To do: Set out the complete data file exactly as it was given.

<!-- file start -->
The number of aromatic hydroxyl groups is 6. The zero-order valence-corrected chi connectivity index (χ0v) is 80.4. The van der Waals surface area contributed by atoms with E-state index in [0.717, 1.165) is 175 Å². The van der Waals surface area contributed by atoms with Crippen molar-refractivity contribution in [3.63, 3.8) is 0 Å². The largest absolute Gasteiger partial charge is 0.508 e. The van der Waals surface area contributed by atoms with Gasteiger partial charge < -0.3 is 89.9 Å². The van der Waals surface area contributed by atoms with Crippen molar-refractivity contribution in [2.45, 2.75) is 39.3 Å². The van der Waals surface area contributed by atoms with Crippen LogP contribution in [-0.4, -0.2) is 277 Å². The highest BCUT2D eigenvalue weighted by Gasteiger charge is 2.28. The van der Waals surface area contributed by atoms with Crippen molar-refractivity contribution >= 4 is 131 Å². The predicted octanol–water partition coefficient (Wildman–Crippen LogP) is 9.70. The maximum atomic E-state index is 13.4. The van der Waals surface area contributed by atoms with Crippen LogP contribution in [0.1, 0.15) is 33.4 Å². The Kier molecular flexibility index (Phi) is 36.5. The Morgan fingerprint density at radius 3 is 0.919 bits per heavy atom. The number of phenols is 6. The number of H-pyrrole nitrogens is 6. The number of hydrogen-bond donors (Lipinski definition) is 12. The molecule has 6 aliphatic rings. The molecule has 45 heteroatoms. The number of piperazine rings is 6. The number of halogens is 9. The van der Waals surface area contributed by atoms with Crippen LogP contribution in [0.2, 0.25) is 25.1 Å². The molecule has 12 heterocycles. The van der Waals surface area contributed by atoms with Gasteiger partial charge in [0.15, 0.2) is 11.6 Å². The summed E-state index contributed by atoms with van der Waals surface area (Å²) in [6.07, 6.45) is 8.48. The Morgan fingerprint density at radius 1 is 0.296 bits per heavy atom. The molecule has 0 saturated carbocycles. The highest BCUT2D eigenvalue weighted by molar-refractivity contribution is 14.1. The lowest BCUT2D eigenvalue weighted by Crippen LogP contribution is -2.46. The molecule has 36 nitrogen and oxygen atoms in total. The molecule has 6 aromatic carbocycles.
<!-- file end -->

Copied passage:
The number of aromatic hydroxyl groups is 6. The zero-order valence-corrected chi connectivity index (χ0v) is 80.4. The van der Waals surface area contributed by atoms with E-state index in [0.717, 1.165) is 175 Å². The van der Waals surface area contributed by atoms with Crippen molar-refractivity contribution in [3.63, 3.8) is 0 Å². The largest absolute Gasteiger partial charge is 0.508 e. The van der Waals surface area contributed by atoms with Gasteiger partial charge < -0.3 is 89.9 Å². The van der Waals surface area contributed by atoms with Crippen molar-refractivity contribution in [2.45, 2.75) is 39.3 Å². The van der Waals surface area contributed by atoms with Crippen LogP contribution in [-0.4, -0.2) is 277 Å². The highest BCUT2D eigenvalue weighted by Gasteiger charge is 2.28. The van der Waals surface area contributed by atoms with Crippen molar-refractivity contribution >= 4 is 131 Å². The predicted octanol–water partition coefficient (Wildman–Crippen LogP) is 9.70. The maximum atomic E-state index is 13.4. The van der Waals surface area contributed by atoms with Crippen LogP contribution in [0.1, 0.15) is 33.4 Å². The Kier molecular flexibility index (Phi) is 36.5. The Morgan fingerprint density at radius 3 is 0.919 bits per heavy atom. The number of phenols is 6. The number of H-pyrrole nitrogens is 6. The number of hydrogen-bond donors (Lipinski definition) is 12. The molecule has 6 aliphatic rings. The molecule has 45 heteroatoms. The number of piperazine rings is 6. The number of halogens is 9. The van der Waals surface area contributed by atoms with Crippen LogP contribution in [0.2, 0.25) is 25.1 Å². The molecule has 12 heterocycles. The van der Waals surface area contributed by atoms with Gasteiger partial charge in [0.15, 0.2) is 11.6 Å². The summed E-state index contributed by atoms with van der Waals surface area (Å²) in [6.07, 6.45) is 8.48. The Morgan fingerprint density at radius 1 is 0.296 bits per heavy atom. The molecule has 0 saturated carbocycles. The highest BCUT2D eigenvalue weighted by molar-refractivity contribution is 14.1. The lowest BCUT2D eigenvalue weighted by Crippen LogP contribution is -2.46. The molecule has 36 nitrogen and oxygen atoms in total. The molecule has 6 aromatic carbocycles.